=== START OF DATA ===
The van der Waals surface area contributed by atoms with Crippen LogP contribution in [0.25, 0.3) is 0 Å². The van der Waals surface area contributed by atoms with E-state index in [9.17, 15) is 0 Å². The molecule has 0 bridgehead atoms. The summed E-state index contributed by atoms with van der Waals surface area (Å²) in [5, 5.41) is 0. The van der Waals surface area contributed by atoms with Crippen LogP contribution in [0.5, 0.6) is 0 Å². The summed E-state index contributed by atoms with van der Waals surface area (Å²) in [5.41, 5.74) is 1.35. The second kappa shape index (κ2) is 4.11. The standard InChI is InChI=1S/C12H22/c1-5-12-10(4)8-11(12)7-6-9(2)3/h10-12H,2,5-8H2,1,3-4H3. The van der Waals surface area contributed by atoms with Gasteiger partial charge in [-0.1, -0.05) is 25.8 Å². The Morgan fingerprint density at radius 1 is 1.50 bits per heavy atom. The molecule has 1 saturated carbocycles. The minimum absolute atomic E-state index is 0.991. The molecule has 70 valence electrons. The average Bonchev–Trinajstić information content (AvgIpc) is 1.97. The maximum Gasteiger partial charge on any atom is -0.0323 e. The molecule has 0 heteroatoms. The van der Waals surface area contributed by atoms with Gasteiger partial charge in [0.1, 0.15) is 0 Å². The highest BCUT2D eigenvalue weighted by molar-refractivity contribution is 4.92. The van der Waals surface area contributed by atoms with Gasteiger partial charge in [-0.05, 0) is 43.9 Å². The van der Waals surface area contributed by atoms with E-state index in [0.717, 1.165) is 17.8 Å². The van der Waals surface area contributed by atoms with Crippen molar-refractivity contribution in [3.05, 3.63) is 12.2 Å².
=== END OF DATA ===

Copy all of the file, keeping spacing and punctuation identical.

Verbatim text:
The van der Waals surface area contributed by atoms with Crippen LogP contribution in [0.25, 0.3) is 0 Å². The van der Waals surface area contributed by atoms with E-state index in [9.17, 15) is 0 Å². The molecule has 0 bridgehead atoms. The summed E-state index contributed by atoms with van der Waals surface area (Å²) in [5, 5.41) is 0. The van der Waals surface area contributed by atoms with Crippen LogP contribution in [0.5, 0.6) is 0 Å². The summed E-state index contributed by atoms with van der Waals surface area (Å²) in [5.41, 5.74) is 1.35. The second kappa shape index (κ2) is 4.11. The standard InChI is InChI=1S/C12H22/c1-5-12-10(4)8-11(12)7-6-9(2)3/h10-12H,2,5-8H2,1,3-4H3. The van der Waals surface area contributed by atoms with Gasteiger partial charge in [-0.1, -0.05) is 25.8 Å². The Morgan fingerprint density at radius 1 is 1.50 bits per heavy atom. The molecule has 1 saturated carbocycles. The minimum absolute atomic E-state index is 0.991. The molecule has 70 valence electrons. The average Bonchev–Trinajstić information content (AvgIpc) is 1.97. The maximum Gasteiger partial charge on any atom is -0.0323 e. The molecule has 0 heteroatoms. The van der Waals surface area contributed by atoms with Gasteiger partial charge in [0.1, 0.15) is 0 Å². The highest BCUT2D eigenvalue weighted by molar-refractivity contribution is 4.92. The van der Waals surface area contributed by atoms with Gasteiger partial charge in [-0.05, 0) is 43.9 Å². The van der Waals surface area contributed by atoms with E-state index in [0.717, 1.165) is 17.8 Å². The van der Waals surface area contributed by atoms with Crippen molar-refractivity contribution in [3.05, 3.63) is 12.2 Å².